Remembrance Day takes me back to my teaching days. I could never ignore such an occasion, with everyone walking around wearing poppies, and soldiers in uniform on the streets, on tv, and in newspapers. As a grade one teacher, it was an opportunity and a duty to introduce an important concept and start a foundation for further learning. I maintain that there is almost nothing you cannot teach 6-7 year-olds, as long as you remember their vocabulary and level of knowledge. So every year I taught a big lesson about Remembrance Day.
It was not, of course, about glorifying war or the military. It was about honouring the people who fought for our country and our freedoms. No one understands that better than I do; my Father and uncles all fought for Canada during WWII.
For young children, we want to downplay violence, and also have to be sensitive about fear of death. So I would talk about the wars of the past, and that our hope for the future was that those wars would never happen again. I taught about the concept of learning from our mistakes. That wasn't idealistic, nor overly hopeful; I don't know many who expect another world war.
While we have come a long way from the world wars, today we have an army in Afghanistan. We very nearly sent soldiers to Iraq. So-called "free" countries have taken part in the invasion of Haiti, where Canada helped remove a democratically elected leader. We intend to continue the occupation of Afghanistan, where conditions have worsened instead of improving, and where our soldiers are not wanted. We have abandoned our reputation as an international peacekeeper. Canada's own General Hillier removed all doubt about that when stated that a soldier's main purpose is to kill.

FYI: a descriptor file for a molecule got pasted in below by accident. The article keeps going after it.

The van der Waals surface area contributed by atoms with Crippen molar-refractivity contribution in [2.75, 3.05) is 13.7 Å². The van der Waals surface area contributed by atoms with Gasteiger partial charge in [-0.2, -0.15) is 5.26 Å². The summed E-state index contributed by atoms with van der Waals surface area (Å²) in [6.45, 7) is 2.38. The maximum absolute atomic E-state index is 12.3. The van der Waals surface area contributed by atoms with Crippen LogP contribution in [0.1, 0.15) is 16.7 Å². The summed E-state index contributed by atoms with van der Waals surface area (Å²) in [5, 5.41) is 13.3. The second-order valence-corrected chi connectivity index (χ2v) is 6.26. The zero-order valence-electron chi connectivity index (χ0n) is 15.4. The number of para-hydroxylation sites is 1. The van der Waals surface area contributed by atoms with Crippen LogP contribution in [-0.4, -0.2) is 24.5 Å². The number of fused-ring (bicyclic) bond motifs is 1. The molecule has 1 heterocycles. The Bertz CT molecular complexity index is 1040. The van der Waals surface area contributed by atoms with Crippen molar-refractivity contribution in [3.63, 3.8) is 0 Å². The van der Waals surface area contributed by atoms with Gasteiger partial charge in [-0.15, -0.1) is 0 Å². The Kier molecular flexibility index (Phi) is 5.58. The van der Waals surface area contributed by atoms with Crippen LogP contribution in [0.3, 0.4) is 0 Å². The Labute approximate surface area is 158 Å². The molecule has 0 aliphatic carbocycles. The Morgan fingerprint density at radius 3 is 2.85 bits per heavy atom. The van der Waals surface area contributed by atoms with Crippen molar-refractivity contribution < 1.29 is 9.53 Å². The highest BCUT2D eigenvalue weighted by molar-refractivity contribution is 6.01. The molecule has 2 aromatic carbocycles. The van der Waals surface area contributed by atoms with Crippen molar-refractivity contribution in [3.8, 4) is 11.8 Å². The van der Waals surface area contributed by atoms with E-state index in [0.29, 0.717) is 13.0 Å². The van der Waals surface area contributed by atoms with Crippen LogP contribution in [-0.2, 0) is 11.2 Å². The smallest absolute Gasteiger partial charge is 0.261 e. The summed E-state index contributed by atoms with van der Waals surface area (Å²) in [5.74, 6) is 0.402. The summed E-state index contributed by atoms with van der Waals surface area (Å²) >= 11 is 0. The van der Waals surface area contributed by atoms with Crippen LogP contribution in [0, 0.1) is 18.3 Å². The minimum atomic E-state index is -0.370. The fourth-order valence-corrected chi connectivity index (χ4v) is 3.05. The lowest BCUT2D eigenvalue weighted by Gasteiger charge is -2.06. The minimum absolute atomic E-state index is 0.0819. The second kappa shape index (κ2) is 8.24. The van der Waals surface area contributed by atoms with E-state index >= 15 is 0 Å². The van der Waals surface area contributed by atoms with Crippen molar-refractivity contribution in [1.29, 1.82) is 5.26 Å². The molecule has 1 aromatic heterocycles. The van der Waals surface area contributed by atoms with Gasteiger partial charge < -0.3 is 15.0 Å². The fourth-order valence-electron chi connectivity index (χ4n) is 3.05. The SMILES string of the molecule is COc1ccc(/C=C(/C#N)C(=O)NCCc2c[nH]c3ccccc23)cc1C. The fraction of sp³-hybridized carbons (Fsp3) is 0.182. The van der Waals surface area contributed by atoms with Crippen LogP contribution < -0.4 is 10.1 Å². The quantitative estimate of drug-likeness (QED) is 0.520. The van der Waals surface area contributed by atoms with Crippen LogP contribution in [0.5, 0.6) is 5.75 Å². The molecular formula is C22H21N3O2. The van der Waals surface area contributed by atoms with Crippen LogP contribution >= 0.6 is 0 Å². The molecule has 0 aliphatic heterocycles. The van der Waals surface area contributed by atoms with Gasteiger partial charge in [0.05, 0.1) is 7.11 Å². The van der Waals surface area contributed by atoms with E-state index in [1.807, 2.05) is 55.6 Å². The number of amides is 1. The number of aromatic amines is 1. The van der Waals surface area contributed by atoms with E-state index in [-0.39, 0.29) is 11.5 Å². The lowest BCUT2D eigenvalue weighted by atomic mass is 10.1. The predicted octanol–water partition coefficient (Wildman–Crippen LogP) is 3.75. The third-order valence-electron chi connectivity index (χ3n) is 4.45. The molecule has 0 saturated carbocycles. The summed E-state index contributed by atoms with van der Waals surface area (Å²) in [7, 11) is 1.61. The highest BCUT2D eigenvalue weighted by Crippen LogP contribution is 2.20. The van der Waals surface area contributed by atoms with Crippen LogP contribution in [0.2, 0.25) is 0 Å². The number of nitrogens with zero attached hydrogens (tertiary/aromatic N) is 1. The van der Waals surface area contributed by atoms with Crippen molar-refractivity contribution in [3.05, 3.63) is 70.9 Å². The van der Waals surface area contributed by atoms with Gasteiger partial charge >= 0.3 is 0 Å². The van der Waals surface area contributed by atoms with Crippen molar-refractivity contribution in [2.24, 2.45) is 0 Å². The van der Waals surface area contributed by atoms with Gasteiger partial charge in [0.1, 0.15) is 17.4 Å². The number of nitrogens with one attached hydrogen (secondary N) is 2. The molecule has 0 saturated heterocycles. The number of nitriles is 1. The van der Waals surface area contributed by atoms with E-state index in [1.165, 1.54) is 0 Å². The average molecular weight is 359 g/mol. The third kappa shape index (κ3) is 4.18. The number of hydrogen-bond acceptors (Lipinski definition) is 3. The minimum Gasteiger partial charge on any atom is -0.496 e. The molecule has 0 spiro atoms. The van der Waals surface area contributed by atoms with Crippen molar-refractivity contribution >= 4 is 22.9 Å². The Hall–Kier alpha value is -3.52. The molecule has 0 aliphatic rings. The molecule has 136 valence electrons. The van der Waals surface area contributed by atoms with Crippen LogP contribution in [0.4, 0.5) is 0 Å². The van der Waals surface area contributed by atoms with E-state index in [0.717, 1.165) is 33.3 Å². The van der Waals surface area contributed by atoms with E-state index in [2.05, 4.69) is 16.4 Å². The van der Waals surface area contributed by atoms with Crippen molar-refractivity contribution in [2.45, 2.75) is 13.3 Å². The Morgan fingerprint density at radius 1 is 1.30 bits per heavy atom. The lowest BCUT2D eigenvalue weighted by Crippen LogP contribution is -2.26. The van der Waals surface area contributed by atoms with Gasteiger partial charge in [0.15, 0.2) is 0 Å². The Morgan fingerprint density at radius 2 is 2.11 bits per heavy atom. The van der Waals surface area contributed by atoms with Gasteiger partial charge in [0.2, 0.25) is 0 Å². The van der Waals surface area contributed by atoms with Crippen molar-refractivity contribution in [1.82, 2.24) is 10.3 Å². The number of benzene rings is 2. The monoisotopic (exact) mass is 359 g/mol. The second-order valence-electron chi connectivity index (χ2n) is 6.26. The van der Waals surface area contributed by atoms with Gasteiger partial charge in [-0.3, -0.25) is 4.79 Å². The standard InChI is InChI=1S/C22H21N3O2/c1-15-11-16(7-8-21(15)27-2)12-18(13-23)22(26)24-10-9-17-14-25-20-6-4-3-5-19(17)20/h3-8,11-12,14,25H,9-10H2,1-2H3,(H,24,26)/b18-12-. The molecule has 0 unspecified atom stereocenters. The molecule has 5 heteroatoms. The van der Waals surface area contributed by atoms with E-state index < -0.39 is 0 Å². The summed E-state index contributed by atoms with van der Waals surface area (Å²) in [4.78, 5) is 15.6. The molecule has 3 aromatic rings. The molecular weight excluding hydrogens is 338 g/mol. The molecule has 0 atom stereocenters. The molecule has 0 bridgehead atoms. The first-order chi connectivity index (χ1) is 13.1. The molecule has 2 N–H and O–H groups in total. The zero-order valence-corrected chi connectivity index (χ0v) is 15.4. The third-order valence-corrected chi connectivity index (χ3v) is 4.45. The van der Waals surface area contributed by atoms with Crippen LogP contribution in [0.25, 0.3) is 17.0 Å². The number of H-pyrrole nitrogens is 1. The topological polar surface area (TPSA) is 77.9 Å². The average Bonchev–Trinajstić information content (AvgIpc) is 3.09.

Today's Toronto Star online has a video link featured prominently, in which a young man with a creepy skull t-shirt says that "Canadians have a new-found respect for the military." Eh? Not in my world. While I do believe a lot of people enter the military with the best of intentions, the Iraq, Afghanistan, and Haiti debacles - among others - have painted grim portraits of the military and the difficulty some soldiers face trying to do the right thing in the face of orders to the contrary.
The entire recognition of Remembrance Day rings hollow as Canada continues to occupy Afghanistan. The PR machine, including media, military, and government officials, tells us that we are there to do good; there is overwhelming evidence that that is not the case. And while Obama has supported American troop withdrawal from Iraq, he wants to divert troops to Afghanistan and step up the fighting there.
Harper and Obama are not committed to peace; on the contrary, they are committed to war. And so, on this November 11, 2008, what are we teaching our children? What are we honouring?
2 days ago